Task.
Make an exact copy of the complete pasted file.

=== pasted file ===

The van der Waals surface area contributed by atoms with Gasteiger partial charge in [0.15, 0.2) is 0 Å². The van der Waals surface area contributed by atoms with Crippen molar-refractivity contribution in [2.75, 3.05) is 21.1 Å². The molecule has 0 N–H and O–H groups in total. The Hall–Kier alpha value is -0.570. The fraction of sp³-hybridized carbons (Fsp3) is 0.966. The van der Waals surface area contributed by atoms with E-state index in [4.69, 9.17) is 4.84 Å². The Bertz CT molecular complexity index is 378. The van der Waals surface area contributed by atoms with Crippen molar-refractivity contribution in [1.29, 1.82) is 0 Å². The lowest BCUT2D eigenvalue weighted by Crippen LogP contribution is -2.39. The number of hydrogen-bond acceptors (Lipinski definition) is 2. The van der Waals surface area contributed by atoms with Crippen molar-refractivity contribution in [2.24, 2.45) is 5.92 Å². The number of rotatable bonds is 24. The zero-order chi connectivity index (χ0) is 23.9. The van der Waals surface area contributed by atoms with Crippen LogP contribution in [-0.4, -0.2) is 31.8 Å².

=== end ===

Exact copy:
The van der Waals surface area contributed by atoms with Gasteiger partial charge in [0.15, 0.2) is 0 Å². The van der Waals surface area contributed by atoms with Crippen molar-refractivity contribution in [2.75, 3.05) is 21.1 Å². The molecule has 0 N–H and O–H groups in total. The Hall–Kier alpha value is -0.570. The fraction of sp³-hybridized carbons (Fsp3) is 0.966. The van der Waals surface area contributed by atoms with E-state index in [4.69, 9.17) is 4.84 Å². The Bertz CT molecular complexity index is 378. The van der Waals surface area contributed by atoms with Crippen molar-refractivity contribution in [1.29, 1.82) is 0 Å². The lowest BCUT2D eigenvalue weighted by Crippen LogP contribution is -2.39. The number of hydrogen-bond acceptors (Lipinski definition) is 2. The van der Waals surface area contributed by atoms with Crippen molar-refractivity contribution in [2.24, 2.45) is 5.92 Å². The number of rotatable bonds is 24. The zero-order chi connectivity index (χ0) is 23.9. The van der Waals surface area contributed by atoms with Crippen LogP contribution in [-0.4, -0.2) is 31.8 Å².